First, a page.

Overtime Win For Lechuza Caracas In U.S. Open Action At IPC

The U.S. Open Polo Championship continued in full force last Sunday, with an exciting triple play at the International Polo Club Palm Beach. In all three games, a single point dictated the outcome.

In the featured match on Engel & Völkers field, Lechuza Caracas (Victor Vargas, Nico Pieres, Augustin Garcia Grossi and Juan Martin Nero) defeated Alegria Assist Card (Julian Mannix, Hilario Ulloa, Mariano Aguerre and Sterling Giannico) 13-12 in overtime. Earlier in the day Orchard Hill took a 15-14 overtime victory over Valiente, while Audi defeated FlexJet 11-10.

Polo is a game played as much in the head as it is on the field. Lechuza Caracas put that principle into action Sunday when it stared down the mighty Alegria team, defending champion of the U.S. Open. Taking a gamble, Lechuza Caracas won by hedging its bets on a strategic move: scrambling the lineup.

That move has worked at times for other teams, but it is risky business. Just ask Agustin Garcia Grossi. “We’re lucky we scored the last goal,” he said moments after he made the hit that broke the 12-12 tie in overtime.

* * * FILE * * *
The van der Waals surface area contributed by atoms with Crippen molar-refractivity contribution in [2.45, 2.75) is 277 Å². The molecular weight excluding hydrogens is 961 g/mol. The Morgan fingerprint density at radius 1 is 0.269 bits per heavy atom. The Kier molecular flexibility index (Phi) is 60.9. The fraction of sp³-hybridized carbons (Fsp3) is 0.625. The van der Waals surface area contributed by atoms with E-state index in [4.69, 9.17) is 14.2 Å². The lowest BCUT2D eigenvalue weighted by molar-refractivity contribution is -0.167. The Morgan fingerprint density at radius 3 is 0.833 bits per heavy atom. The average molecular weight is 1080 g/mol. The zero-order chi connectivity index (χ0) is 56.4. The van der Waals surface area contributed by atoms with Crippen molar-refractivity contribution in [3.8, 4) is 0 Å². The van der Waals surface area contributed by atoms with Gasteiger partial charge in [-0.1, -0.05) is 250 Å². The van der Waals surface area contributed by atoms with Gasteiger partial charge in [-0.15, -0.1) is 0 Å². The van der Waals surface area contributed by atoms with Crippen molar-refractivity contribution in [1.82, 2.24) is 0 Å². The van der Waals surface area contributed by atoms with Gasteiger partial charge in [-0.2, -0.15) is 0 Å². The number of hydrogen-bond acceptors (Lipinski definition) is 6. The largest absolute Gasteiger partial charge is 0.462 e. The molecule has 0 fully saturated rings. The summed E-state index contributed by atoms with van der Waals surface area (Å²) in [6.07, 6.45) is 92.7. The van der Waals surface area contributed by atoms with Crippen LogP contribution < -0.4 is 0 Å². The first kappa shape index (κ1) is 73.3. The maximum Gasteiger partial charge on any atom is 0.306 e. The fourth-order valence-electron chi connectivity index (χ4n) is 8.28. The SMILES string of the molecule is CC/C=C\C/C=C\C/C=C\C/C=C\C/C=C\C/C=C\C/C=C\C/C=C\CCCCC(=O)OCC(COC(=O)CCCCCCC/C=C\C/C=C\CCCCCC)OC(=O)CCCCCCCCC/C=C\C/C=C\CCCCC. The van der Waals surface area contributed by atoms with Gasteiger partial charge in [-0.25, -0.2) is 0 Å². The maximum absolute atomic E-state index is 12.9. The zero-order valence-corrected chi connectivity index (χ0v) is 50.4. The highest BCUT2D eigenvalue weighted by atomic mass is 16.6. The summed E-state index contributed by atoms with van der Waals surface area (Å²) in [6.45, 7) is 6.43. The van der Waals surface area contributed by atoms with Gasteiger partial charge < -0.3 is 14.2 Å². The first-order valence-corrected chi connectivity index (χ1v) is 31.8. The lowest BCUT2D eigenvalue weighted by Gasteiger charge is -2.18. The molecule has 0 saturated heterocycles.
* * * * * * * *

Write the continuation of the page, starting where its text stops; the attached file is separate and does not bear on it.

Playing a mind game as much as an athletic one, the Lechuza Caracas squadron took out its opponent by turning polo into a shell game. The question of the day was: Is that Nico Pieres or Agustin Garcia Grossi under those Foster Grants?

In an eleventh-hour switcheroo that had even the announcers guessing for a bit, Lechuza Caracas swapped the positions of two of its key players. The decision was made so shortly before the start of the game that the program and the scoreboard still showed them in their old positions. But Pieres, who usually plays number two, was wearing the number three jersey, and Grossi, the team’s steadfast number three, was sporting a two on his back.

The reason became evident soon enough. Pieres was all over the ball, the field and the scoreboard from start to finish. The high-scorer of the game with nine goals, he was omnipresent throughout the match. Almost without exception, his success was facilitated by Grossi, who made it his perpetual mission to mow a path for Pieres to carry the ball through.

Why did this strategy work better than the original formula, when Pieres was playing number two and Garcia number three?

“The change of positions helped us a lot because we can send Flaco (Grossi) forward. He’s more powerful than me,” Pieres said. “Then I could work with the ball more, and I’m a bit better at that.”

The impetus for the change, said the two, was the team’s disappointment over its record this season in 26-goal play.

“We changed the lineup because we didn’t do so well in the last tournament,” said Grossi, referring to the USPA Piaget Gold Cup.

Lechuza Caracas had one win and three losses in that tournament and was knocked out of contention in the quarterfinals.